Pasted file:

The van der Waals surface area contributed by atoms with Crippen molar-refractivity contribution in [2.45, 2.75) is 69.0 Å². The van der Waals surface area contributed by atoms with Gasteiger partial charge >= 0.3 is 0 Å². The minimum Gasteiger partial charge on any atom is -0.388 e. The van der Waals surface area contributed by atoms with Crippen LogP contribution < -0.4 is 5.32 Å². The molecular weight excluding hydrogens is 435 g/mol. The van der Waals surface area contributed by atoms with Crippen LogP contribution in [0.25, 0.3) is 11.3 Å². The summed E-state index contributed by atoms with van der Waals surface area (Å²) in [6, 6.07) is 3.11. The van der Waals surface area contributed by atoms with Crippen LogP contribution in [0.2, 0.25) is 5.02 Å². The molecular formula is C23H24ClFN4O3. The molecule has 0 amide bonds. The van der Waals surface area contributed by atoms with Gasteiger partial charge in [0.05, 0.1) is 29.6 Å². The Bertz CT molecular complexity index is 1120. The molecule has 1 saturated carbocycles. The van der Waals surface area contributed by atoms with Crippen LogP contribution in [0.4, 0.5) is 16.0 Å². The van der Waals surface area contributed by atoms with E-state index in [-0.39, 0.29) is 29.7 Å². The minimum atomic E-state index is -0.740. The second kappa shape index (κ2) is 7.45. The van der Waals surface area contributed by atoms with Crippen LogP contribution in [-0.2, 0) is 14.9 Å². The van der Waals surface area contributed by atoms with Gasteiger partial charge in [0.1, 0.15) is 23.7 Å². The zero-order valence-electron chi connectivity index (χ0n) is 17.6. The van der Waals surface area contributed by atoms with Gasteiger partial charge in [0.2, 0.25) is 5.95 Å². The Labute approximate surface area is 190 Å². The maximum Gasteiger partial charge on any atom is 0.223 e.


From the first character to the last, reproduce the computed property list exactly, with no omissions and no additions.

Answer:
The van der Waals surface area contributed by atoms with Crippen molar-refractivity contribution in [2.45, 2.75) is 69.0 Å². The van der Waals surface area contributed by atoms with Gasteiger partial charge >= 0.3 is 0 Å². The minimum Gasteiger partial charge on any atom is -0.388 e. The van der Waals surface area contributed by atoms with Crippen LogP contribution < -0.4 is 5.32 Å². The molecular weight excluding hydrogens is 435 g/mol. The van der Waals surface area contributed by atoms with Crippen LogP contribution in [0.25, 0.3) is 11.3 Å². The summed E-state index contributed by atoms with van der Waals surface area (Å²) in [6, 6.07) is 3.11. The van der Waals surface area contributed by atoms with Crippen LogP contribution in [0.2, 0.25) is 5.02 Å². The molecular formula is C23H24ClFN4O3. The molecule has 0 amide bonds. The van der Waals surface area contributed by atoms with Gasteiger partial charge in [0.05, 0.1) is 29.6 Å². The Bertz CT molecular complexity index is 1120. The molecule has 1 saturated carbocycles. The van der Waals surface area contributed by atoms with Crippen LogP contribution in [0.4, 0.5) is 16.0 Å². The van der Waals surface area contributed by atoms with E-state index in [-0.39, 0.29) is 29.7 Å². The minimum atomic E-state index is -0.740. The second kappa shape index (κ2) is 7.45. The van der Waals surface area contributed by atoms with Crippen LogP contribution in [-0.2, 0) is 14.9 Å². The van der Waals surface area contributed by atoms with Gasteiger partial charge in [0.1, 0.15) is 23.7 Å². The zero-order valence-electron chi connectivity index (χ0n) is 17.6. The van der Waals surface area contributed by atoms with Gasteiger partial charge in [0.2, 0.25) is 5.95 Å². The Labute approximate surface area is 190 Å². The maximum Gasteiger partial charge on any atom is 0.223 e.